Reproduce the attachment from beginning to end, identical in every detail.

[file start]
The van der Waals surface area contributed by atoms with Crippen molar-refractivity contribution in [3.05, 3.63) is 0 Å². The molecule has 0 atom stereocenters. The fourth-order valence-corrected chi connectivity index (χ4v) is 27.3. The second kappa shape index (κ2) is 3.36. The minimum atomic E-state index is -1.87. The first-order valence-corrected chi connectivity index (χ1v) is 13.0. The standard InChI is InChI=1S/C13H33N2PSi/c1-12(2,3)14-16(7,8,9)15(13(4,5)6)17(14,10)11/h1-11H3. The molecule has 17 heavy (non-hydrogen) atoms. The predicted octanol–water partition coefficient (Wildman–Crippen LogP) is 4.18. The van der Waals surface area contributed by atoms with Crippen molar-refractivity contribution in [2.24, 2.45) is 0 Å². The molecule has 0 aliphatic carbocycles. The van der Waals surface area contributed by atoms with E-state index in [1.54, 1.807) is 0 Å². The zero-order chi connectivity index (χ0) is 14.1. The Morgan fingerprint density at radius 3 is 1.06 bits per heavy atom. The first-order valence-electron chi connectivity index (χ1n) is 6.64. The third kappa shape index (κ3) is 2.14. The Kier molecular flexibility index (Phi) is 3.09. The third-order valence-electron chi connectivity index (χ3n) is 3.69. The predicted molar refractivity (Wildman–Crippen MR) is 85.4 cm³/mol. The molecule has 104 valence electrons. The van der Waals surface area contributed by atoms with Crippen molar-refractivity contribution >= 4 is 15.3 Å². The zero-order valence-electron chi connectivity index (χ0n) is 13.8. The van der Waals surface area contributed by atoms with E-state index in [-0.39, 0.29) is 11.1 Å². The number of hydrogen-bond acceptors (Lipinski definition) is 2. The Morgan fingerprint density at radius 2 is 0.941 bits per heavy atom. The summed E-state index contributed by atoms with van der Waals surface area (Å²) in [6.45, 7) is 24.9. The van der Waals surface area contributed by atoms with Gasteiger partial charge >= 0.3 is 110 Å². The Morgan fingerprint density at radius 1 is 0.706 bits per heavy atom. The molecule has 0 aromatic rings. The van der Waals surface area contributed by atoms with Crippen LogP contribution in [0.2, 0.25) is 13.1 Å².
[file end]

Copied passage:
The van der Waals surface area contributed by atoms with Crippen molar-refractivity contribution in [3.05, 3.63) is 0 Å². The molecule has 0 atom stereocenters. The fourth-order valence-corrected chi connectivity index (χ4v) is 27.3. The second kappa shape index (κ2) is 3.36. The minimum atomic E-state index is -1.87. The first-order valence-corrected chi connectivity index (χ1v) is 13.0. The standard InChI is InChI=1S/C13H33N2PSi/c1-12(2,3)14-16(7,8,9)15(13(4,5)6)17(14,10)11/h1-11H3. The molecule has 17 heavy (non-hydrogen) atoms. The predicted octanol–water partition coefficient (Wildman–Crippen LogP) is 4.18. The van der Waals surface area contributed by atoms with Crippen molar-refractivity contribution in [2.24, 2.45) is 0 Å². The molecule has 0 aliphatic carbocycles. The van der Waals surface area contributed by atoms with E-state index in [1.54, 1.807) is 0 Å². The zero-order chi connectivity index (χ0) is 14.1. The Morgan fingerprint density at radius 3 is 1.06 bits per heavy atom. The first-order valence-electron chi connectivity index (χ1n) is 6.64. The third kappa shape index (κ3) is 2.14. The Kier molecular flexibility index (Phi) is 3.09. The third-order valence-electron chi connectivity index (χ3n) is 3.69. The predicted molar refractivity (Wildman–Crippen MR) is 85.4 cm³/mol. The molecule has 104 valence electrons. The van der Waals surface area contributed by atoms with Crippen molar-refractivity contribution >= 4 is 15.3 Å². The zero-order valence-electron chi connectivity index (χ0n) is 13.8. The van der Waals surface area contributed by atoms with E-state index in [-0.39, 0.29) is 11.1 Å². The number of hydrogen-bond acceptors (Lipinski definition) is 2. The Morgan fingerprint density at radius 2 is 0.941 bits per heavy atom. The summed E-state index contributed by atoms with van der Waals surface area (Å²) in [6.45, 7) is 24.9. The van der Waals surface area contributed by atoms with Gasteiger partial charge >= 0.3 is 110 Å². The Morgan fingerprint density at radius 1 is 0.706 bits per heavy atom. The molecule has 0 aromatic rings. The van der Waals surface area contributed by atoms with Crippen LogP contribution in [0.2, 0.25) is 13.1 Å².